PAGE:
Special Olympics International celebrates 50 years

July 20, 1968. 1,000 athletes with intellectual disabilities from the US and Canada gather to compete in the first Special Olympics International (SOI) Summer Games. Held in Chicago, the event proves so successful that founder Eunice Kennedy Shriver pledges more games to be held in 1970 with a Biennial International Special Olympics every two years thereafter.

She was sincere.

By the 1970s, the idea had spread globally and the once-negative stigma facing athletes — and individuals — with intellectual disabilities had transformed into a positive one of inclusion.

And now, 50 years later, the Special Olympics has reached a remarkable milestone of continuous service to the community, and they’re kicking it off with the launch of the year-long Special Olympics 50th Anniversary celebrations this July right where it started.

Although the Special Olympics 50th anniversary celebrations will mainly take place in Windy City, Special Olympics Georgia will also be participating in the festivities.

“We are in the midst of planning our presence for the event in Chicago,” says Meghan Daves, the communications and marketing manager for Special Olympics Georgia (SOGA). “We also have athletes attending the USA Games in Seattle [who] are currently training and will represent the state of Georgia in a myriad of sports including soccer and basketball.”

The Special Olympics Unified Cup will open the Chicago games. The first of its kind, the tournament will comprise a total of 24 international football and soccer teams competing for gold. Teams will consist of people from all over the world, with and without disabilities, working together and exhibiting the unity of good sportsmanship.

The Law Enforcement Torch Run follows, in which many sites in Chicago are lit with the new eternal “Flame of Hope.” Special Olympics athletes will carry the torch along a four-mile course throughout the city. This illumination of the city serves as a representation of world inclusion — a global welcoming to the international public.

And then comes a day of sports activities, games, food, exhibits, and live entertainment! This will be the Global Day of inclusion. With such an open and fun environment, everyone is invited to come out and make progress toward a more inclusive community environment on top of simply having a great time.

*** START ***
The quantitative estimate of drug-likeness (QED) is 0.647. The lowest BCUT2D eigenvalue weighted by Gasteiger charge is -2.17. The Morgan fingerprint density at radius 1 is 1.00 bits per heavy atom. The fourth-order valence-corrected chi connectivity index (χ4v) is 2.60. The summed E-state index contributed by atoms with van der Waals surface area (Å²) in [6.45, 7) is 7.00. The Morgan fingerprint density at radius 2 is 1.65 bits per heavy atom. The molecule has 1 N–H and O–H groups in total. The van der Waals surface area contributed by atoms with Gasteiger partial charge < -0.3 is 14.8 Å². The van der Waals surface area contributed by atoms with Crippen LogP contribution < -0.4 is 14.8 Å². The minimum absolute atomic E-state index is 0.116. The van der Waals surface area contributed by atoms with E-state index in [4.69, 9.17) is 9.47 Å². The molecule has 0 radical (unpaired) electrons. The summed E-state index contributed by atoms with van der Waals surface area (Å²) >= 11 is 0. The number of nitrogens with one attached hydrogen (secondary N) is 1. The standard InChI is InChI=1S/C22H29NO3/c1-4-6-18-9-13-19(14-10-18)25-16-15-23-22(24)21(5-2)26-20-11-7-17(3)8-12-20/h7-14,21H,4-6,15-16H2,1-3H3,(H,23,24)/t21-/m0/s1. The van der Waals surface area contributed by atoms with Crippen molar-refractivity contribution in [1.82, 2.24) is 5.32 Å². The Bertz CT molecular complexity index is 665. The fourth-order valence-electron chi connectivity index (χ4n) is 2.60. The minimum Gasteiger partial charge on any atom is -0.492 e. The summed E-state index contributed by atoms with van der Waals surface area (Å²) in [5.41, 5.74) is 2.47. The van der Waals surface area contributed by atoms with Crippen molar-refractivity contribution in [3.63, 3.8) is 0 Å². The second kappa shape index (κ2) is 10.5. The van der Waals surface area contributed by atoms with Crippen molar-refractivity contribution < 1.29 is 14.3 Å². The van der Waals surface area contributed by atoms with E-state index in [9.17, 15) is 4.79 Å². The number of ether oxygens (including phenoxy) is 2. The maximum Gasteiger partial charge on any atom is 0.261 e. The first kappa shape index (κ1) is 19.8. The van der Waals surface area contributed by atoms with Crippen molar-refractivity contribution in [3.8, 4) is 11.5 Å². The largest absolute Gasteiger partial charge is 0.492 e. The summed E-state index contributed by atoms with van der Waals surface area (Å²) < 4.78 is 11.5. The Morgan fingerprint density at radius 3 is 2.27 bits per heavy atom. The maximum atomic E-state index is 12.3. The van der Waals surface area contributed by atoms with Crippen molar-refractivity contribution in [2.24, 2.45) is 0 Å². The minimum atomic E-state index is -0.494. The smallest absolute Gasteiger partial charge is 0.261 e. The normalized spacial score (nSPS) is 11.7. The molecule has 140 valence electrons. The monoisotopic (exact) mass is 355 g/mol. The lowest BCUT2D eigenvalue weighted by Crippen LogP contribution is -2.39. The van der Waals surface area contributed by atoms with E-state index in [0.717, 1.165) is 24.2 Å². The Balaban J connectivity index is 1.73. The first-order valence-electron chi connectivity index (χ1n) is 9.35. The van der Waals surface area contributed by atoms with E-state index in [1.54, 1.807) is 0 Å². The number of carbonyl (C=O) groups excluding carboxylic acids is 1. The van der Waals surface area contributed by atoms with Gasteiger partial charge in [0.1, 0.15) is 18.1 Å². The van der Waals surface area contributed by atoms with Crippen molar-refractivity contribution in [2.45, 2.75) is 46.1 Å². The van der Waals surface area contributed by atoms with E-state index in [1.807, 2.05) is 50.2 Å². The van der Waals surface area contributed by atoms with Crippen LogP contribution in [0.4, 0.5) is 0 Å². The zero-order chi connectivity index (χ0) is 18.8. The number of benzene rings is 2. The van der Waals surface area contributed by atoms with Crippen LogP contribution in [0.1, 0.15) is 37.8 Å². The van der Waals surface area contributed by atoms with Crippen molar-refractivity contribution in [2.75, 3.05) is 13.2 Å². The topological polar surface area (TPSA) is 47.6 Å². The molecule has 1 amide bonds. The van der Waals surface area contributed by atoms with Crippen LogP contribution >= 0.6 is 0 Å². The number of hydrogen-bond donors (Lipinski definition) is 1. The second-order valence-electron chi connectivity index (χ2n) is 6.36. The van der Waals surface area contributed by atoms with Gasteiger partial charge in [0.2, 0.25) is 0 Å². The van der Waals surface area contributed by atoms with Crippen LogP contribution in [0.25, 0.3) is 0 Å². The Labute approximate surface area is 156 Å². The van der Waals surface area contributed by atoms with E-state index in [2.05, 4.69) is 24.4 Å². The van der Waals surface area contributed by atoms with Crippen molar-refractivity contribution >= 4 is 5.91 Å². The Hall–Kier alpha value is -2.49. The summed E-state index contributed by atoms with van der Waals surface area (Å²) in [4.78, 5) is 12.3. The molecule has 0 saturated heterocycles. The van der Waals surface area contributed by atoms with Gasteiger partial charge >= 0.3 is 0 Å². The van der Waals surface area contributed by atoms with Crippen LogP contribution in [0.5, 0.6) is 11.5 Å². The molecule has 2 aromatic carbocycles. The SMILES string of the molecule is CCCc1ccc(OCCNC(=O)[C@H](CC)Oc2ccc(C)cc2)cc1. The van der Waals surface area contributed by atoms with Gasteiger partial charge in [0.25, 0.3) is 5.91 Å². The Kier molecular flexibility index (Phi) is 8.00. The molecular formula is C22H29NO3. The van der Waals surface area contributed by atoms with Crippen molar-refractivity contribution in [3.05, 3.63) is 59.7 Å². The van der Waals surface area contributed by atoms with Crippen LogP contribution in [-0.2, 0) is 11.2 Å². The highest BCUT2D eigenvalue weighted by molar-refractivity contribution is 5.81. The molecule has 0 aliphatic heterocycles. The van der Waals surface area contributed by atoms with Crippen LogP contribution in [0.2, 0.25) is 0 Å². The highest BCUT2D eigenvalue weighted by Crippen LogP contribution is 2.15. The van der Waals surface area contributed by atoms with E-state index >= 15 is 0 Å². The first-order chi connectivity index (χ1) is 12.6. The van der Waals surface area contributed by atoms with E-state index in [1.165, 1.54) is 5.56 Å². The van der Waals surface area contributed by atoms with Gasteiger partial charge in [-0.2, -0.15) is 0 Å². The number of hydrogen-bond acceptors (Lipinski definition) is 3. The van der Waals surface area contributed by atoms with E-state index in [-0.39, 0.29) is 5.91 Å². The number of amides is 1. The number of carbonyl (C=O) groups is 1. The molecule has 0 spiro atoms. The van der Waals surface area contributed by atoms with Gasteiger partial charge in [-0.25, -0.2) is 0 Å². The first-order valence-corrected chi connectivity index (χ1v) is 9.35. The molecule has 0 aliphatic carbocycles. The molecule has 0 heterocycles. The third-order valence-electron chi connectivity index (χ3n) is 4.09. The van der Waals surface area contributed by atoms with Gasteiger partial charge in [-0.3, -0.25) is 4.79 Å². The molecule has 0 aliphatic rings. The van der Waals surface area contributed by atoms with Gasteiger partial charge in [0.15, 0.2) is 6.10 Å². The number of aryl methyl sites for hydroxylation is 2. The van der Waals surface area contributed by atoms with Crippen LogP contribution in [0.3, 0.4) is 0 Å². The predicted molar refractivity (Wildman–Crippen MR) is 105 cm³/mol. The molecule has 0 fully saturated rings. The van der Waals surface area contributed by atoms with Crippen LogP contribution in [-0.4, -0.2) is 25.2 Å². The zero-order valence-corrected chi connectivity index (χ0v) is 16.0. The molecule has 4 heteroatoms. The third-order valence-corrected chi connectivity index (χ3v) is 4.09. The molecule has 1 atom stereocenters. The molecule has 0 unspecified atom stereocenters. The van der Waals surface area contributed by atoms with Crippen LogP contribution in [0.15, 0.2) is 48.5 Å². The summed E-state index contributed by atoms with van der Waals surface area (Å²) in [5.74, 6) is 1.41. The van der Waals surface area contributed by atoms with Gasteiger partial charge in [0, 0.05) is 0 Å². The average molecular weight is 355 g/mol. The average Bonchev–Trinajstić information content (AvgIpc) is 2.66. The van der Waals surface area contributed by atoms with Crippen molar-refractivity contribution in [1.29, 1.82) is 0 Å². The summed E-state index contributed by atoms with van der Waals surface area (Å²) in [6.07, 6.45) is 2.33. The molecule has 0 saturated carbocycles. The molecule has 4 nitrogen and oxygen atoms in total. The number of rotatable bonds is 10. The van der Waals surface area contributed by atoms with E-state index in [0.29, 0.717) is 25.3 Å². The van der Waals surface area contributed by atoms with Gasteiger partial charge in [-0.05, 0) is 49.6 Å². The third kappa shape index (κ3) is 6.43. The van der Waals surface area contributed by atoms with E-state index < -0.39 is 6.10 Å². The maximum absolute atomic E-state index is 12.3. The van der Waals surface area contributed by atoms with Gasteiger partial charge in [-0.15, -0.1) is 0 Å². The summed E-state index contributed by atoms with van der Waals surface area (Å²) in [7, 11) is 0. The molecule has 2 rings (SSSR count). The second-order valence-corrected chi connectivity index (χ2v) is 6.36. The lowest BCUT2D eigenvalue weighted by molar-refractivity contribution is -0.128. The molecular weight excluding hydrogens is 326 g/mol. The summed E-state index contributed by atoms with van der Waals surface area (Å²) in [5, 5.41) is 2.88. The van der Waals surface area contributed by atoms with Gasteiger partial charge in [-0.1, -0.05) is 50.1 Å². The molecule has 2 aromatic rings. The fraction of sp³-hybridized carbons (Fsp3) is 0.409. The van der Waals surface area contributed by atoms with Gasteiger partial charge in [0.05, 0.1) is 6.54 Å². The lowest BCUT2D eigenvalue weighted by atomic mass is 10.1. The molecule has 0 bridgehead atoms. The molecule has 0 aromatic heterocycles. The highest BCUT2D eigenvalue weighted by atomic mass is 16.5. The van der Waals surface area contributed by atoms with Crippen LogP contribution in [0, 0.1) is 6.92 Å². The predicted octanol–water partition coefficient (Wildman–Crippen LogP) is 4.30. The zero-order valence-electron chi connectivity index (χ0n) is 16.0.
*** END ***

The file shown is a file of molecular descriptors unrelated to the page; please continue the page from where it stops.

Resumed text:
SOGA will hold its 30th State Summer Games on May 18–20 at Emory University. For the opening ceremony, the “Flame of Hope” will light the cauldron, after being carried by SOGA athletes in a 1,000-mile torch relay across the state. There will be a multitude of games on view for all 3,000 competitors, a few of which are flag football, gymnastics, soccer, swimming, tennis, and volleyball.

“We have a basketball team from Hall County Parks and Recreation/Schools attending [the Chicago event],” says Meghan. “We also will be represented in soccer by our team, the Special K’s.”

SOGA is extremely excited to be hosting another year of athleticism and embracement for individuals with such disabilities. SOGA CEO Georgia Milton-Sheats states, “It is so joyful as the vans, buses, and cars roll in for the weekend filled with well-trained athletes ready for their weekend to compete and shine. I invite you and your family and friends to come out to the Games and be a Fan in the Stands!”

“We have been celebrating the 50th anniversary at our five state games this year,” Meghan continues. “During our opening ceremony, we acknowledge the 50 years of service to individuals with intellectual disabilities and honor Special Olympics with a victory dance.”

SOGA also sends its congratulations to SOI. “Special Olympics Georgia will be celebrating this incredible milestone throughout the year and [SOGA] sends a warm congratulations to SOI and the amazing accomplishments over time.”

The Special Olympics as a whole has been a pillar of hope and inclusion within numerous communities around the world.

Per their website, “The mission of Special Olympics is to provide year-round sports training and athletic competition in a variety of Olympic-type sports for children and adults with intellectual disabilities. This gives them continuing opportunities to develop physical fitness, demonstrate courage, experience joy, and participate in a sharing of gifts, skills, and friendship with their families, other Special Olympics athletes, and the community.” And for five decades, they’ve been able to exceed this mission. Thanks to them, the world is not only more aware but also more open. Year by year, event by event, the Special Olympics serves as a reminder to the world that what has been deemed as an impairment is actually, merely a difference.

People with intellectual disabilities are not incapable or incompetent — they are unique, one-of-a-kind individuals who can do anything and everything that the rest of us can. So, with their 50th birthday celebration, SOI invites you to come have fun and to bring your welcoming heart with you.